These include binding reduction targets, improved data, food use hierarchy, legal certainty for rescuer organisations and more appreciation for food.
Both organisation have called for an end to food waste in light of the worsening food crisis ahead of the third International Day against Food Waste on 29 September.
DUH also noted that the German government's approach of relying on voluntary commitments by the industry has failed and urged the minister of agriculture, Cem Özdemir, to ensure that all players in the chain pledge to reduced food waste.
Sascha Mueller-Kraenner, national managing director of the DUH, commented, "Food waste is expensive, environmentally and climatically harmful [...]. Nevertheless, the new German government has not yet initiated a turnaround to save edible food.
"Back in 2012, it committed to halving waste. Ten years later, it still can't show any progress: Instead of legally obligating supermarket chains and food companies to save food, the focus continues to be on consumers."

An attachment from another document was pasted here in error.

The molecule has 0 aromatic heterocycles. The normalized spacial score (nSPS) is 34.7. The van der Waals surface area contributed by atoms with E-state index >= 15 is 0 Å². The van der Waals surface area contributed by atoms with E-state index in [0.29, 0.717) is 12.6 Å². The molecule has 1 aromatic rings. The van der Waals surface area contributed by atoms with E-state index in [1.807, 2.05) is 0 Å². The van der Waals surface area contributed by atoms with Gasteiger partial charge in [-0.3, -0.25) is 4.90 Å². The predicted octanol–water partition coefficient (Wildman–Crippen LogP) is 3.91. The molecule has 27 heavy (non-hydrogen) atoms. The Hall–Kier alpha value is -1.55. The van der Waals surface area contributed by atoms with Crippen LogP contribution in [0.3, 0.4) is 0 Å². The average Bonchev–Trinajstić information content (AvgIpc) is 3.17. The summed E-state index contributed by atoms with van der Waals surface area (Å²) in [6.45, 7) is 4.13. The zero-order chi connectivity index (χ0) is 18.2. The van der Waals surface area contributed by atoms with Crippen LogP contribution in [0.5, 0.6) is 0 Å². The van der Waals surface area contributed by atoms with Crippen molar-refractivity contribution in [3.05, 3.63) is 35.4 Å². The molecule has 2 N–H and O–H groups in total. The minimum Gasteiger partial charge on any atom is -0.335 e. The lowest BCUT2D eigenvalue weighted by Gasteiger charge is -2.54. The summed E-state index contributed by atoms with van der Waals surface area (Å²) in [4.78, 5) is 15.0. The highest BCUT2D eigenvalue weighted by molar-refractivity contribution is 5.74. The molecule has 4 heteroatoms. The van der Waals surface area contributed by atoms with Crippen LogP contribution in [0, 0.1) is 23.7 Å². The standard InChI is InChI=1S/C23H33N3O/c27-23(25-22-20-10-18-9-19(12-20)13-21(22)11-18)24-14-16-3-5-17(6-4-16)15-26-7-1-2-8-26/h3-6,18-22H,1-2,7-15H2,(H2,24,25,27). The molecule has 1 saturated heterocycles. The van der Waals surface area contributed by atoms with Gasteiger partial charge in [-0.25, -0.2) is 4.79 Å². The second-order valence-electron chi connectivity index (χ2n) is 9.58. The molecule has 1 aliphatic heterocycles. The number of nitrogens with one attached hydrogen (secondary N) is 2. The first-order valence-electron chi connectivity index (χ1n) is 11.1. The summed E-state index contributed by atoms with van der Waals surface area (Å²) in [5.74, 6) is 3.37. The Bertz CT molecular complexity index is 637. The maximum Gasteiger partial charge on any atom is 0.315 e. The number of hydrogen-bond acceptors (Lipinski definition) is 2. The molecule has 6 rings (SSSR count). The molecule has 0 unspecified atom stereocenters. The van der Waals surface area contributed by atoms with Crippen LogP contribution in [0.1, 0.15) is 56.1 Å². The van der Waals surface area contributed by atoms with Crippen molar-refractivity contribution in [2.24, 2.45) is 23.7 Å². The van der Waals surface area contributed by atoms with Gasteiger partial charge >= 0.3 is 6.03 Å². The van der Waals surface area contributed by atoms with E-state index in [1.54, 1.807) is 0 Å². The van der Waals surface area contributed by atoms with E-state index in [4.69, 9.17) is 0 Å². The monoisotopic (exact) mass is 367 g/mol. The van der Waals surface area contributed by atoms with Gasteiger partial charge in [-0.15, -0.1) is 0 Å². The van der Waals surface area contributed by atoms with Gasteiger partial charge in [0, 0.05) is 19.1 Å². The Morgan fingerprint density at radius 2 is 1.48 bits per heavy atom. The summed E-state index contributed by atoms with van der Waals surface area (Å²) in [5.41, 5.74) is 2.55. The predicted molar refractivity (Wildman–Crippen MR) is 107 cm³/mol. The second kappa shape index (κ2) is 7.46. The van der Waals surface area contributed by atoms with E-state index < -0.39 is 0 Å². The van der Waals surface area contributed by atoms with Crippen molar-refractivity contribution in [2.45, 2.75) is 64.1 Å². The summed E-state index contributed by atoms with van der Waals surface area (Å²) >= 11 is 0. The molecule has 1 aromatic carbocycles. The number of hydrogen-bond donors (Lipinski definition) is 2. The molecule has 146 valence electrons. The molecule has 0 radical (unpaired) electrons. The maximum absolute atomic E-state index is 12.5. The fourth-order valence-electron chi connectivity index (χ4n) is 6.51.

Franziska Lienert, responsible for strategic impact projects and partnerships at Too Good To Go, believes that food waste has diverse causes, and solutions should be the same way.
Lienert added the formulation of solution models is only possible on the basis of current, comprehensive and meaningful data and urged the government to improve the data situation as the German government has pledged to reduce food waste by half by 2030 in line with the United Nations Sustainable Development Goals.
Hanna Legleitner, business guide of Restlos Glücklich registered association, said, "Food must finally experience more appreciation. A change in diet will not succeed without increased nutrition education.
"The topic must be included in the educational plans for day care centres and in the curricula for schools and in the training and study regulations of the relevant professional groups."